Castrovinci & Mady, Smithtown, N.Y. (Kathleen M. Egan of counsel), for appellant.
DANIEL D. ANGIOLILLO, J.P., CHERYL E. CHAMBERS, SANDRA L. SGROI, JEFFREY A. COHEN, JJ.
DECISION & ORDER
In a matrimonial action in which the parties were divorced by judgment dated January 7, 2011, the plaintiff appeals, as limited by her brief, from so much of an order of the Supreme Court, Suffolk County (McNulty, J.), dated June 25, 2012, as (1) denied those branches of her motion which were for (a) a money judgment against the defendant in the sum of $232, 500, an amount representing one-half of the sale price of the parties' business and property, and (b) an accompanying order of sequestration, (2) denied that branch of her motion which was for a money judgment against the defendant in the sum of $218, 500, representing the difference between the original list price of the parties' business property and the actual amount realized from its sale, and (3) granted the defendant's motion to vacate an income execution enforcing a prior money judgment for maintenance arrears.
ORDERED that the order is affirmed insofar as appealed from, without costs or disbursements.
Pursuant to the parties' judgment of divorce, the parties' business, CRJ, Inc., and the real property on which the business was located, were to be sold. The proceeds of the sale were to be divided equally between the parties, so long as the business and the property were sold together and the business sold for at least $212, 000. The business and the property were sold together for a total price of $465, 000. The purchaser made a down payment and entered into a purchase money mortgage for the remaining balance. The monthly mortgage payments made pursuant to the purchase money mortgage are divided equally between the parties.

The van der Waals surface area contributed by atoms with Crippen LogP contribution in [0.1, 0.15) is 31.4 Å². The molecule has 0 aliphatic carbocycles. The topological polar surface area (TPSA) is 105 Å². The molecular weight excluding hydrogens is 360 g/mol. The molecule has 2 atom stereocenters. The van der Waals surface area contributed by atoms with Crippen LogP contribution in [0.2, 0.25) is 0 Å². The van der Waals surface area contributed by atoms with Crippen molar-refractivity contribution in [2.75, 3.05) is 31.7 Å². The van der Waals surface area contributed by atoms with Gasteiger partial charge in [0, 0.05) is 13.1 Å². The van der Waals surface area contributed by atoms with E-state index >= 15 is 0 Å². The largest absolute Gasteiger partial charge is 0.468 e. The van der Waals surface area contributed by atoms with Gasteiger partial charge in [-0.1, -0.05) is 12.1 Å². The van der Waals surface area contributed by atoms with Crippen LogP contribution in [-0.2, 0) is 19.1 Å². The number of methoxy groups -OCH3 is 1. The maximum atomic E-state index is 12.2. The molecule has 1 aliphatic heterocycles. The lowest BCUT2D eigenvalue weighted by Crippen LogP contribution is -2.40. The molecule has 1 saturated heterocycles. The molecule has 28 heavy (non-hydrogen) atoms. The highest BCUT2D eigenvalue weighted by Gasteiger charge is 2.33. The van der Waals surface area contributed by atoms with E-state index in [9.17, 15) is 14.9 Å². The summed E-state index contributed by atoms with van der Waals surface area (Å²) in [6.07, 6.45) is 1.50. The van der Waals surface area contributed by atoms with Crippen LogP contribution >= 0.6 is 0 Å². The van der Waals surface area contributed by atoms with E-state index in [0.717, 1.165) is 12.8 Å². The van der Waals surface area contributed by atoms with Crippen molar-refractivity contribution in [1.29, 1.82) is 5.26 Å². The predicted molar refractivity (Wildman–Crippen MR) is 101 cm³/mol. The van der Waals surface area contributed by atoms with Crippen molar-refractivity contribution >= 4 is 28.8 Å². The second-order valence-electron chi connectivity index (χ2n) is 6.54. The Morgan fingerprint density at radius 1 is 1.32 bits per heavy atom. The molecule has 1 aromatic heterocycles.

Contrary to the plaintiff's contention, she was not entitled to a lump sum payment in the sum of $232, 500, an amount representing one half of the sale price of the business and property, and an accompanying order of sequestration. The business and property were sold pursuant to the terms of the judgment of divorce, and the plaintiff does not dispute that she has been receiving her one-half share of the proceeds to which she is entitled pursuant to that judgment in the form of monthly mortgage payments. There is nothing in the judgment of divorce requiring that the plaintiff's share of the proceeds be paid in a lump sum, or via sequestration of the defendant's monthly portion of the payments, rather than via monthly mortgage payments. Furthermore, the plaintiff was not entitled to a money judgment in the sum of $218, 500, an amount which represented the difference between the original list price of the property and the actual amount realized from its sale. The plaintiff failed to demonstrate that the defendant received more than he was entitled to under the judgment of divorce (cf. D'Anna v D'Anna, 17 A.D.3d 400, 401), or that he did not fulfill the obligations set forth thereunder (cf. Wolfson v Pub. Adm'r of Nassau County, 282 A.D.2d 743; Lewis v Lewis, 194 A.D.2d 648, 649; Felton v Felton, 175 A.D.2d 794; cf. also Miller v Miller, 160 A.D.2d 912, 913).
Further, under the circumstances of this case, the Supreme Court properly granted the defendant's motion to vacate an income execution enforcing a prior money judgment for maintenance arrears. The defendant demonstrated that protective relief was warranted pursuant to CPLR 5240 because the income execution sought to garnish certain money which did not constitute income as defined by CPLR 5241(a) (see CPLR 5240, 5241[a]; Guardian Loan Co., Inc. v Early, 47 N.Y.2d 515, 519; Yeshiva Tirreres Torah ...